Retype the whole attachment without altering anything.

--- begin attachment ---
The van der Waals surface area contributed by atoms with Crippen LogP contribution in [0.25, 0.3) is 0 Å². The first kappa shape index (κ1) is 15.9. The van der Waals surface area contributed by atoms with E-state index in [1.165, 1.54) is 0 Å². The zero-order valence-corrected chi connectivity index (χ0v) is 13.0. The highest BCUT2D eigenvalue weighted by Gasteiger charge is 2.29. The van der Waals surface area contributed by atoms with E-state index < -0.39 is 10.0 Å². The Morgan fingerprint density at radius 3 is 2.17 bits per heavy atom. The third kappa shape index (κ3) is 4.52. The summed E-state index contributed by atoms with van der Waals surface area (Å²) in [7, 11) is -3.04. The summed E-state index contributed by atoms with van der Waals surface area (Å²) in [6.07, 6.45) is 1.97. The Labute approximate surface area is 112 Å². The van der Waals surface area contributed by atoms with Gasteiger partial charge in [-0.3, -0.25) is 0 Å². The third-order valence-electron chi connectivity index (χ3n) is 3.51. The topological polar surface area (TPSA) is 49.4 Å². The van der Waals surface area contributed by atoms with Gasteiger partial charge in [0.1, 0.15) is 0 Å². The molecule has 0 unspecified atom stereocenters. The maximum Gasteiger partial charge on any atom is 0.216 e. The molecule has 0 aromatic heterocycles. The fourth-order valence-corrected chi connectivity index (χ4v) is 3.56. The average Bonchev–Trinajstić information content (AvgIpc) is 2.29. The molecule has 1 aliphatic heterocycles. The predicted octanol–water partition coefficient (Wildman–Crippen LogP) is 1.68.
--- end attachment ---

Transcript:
The van der Waals surface area contributed by atoms with Crippen LogP contribution in [0.25, 0.3) is 0 Å². The first kappa shape index (κ1) is 15.9. The van der Waals surface area contributed by atoms with E-state index in [1.165, 1.54) is 0 Å². The zero-order valence-corrected chi connectivity index (χ0v) is 13.0. The highest BCUT2D eigenvalue weighted by Gasteiger charge is 2.29. The van der Waals surface area contributed by atoms with E-state index < -0.39 is 10.0 Å². The Morgan fingerprint density at radius 3 is 2.17 bits per heavy atom. The third kappa shape index (κ3) is 4.52. The summed E-state index contributed by atoms with van der Waals surface area (Å²) in [7, 11) is -3.04. The summed E-state index contributed by atoms with van der Waals surface area (Å²) in [6.07, 6.45) is 1.97. The Labute approximate surface area is 112 Å². The van der Waals surface area contributed by atoms with Gasteiger partial charge in [-0.3, -0.25) is 0 Å². The third-order valence-electron chi connectivity index (χ3n) is 3.51. The topological polar surface area (TPSA) is 49.4 Å². The van der Waals surface area contributed by atoms with Gasteiger partial charge in [0.1, 0.15) is 0 Å². The molecule has 0 unspecified atom stereocenters. The maximum Gasteiger partial charge on any atom is 0.216 e. The molecule has 0 aromatic heterocycles. The fourth-order valence-corrected chi connectivity index (χ4v) is 3.56. The average Bonchev–Trinajstić information content (AvgIpc) is 2.29. The molecule has 1 aliphatic heterocycles. The predicted octanol–water partition coefficient (Wildman–Crippen LogP) is 1.68.